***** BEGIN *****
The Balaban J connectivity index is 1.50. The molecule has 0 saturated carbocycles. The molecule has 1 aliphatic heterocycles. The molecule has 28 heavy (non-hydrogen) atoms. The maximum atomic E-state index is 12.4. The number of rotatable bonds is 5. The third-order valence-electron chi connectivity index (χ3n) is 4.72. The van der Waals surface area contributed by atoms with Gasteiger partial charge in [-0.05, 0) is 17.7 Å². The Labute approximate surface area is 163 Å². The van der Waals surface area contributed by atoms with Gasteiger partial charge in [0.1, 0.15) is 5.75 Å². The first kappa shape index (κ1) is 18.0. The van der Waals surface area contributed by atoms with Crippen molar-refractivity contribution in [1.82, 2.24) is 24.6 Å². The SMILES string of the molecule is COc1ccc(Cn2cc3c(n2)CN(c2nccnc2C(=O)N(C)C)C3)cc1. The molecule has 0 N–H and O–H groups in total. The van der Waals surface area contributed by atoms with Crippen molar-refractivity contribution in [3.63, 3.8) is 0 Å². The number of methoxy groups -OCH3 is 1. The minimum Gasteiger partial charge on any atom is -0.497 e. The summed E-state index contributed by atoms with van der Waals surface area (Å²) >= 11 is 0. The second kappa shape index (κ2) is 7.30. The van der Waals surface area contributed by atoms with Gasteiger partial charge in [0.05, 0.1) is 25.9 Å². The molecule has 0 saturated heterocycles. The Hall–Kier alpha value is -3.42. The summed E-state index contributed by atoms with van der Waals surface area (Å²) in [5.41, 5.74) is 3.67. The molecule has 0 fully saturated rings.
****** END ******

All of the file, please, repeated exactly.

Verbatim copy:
The Balaban J connectivity index is 1.50. The molecule has 0 saturated carbocycles. The molecule has 1 aliphatic heterocycles. The molecule has 28 heavy (non-hydrogen) atoms. The maximum atomic E-state index is 12.4. The number of rotatable bonds is 5. The third-order valence-electron chi connectivity index (χ3n) is 4.72. The van der Waals surface area contributed by atoms with Gasteiger partial charge in [-0.05, 0) is 17.7 Å². The Labute approximate surface area is 163 Å². The van der Waals surface area contributed by atoms with Gasteiger partial charge in [0.1, 0.15) is 5.75 Å². The first kappa shape index (κ1) is 18.0. The van der Waals surface area contributed by atoms with Crippen molar-refractivity contribution in [1.82, 2.24) is 24.6 Å². The SMILES string of the molecule is COc1ccc(Cn2cc3c(n2)CN(c2nccnc2C(=O)N(C)C)C3)cc1. The molecule has 0 N–H and O–H groups in total. The van der Waals surface area contributed by atoms with Crippen molar-refractivity contribution in [3.63, 3.8) is 0 Å². The number of methoxy groups -OCH3 is 1. The minimum Gasteiger partial charge on any atom is -0.497 e. The summed E-state index contributed by atoms with van der Waals surface area (Å²) >= 11 is 0. The second kappa shape index (κ2) is 7.30. The van der Waals surface area contributed by atoms with Gasteiger partial charge in [0.05, 0.1) is 25.9 Å². The molecule has 0 saturated heterocycles. The Hall–Kier alpha value is -3.42. The summed E-state index contributed by atoms with van der Waals surface area (Å²) in [5.41, 5.74) is 3.67. The molecule has 0 fully saturated rings.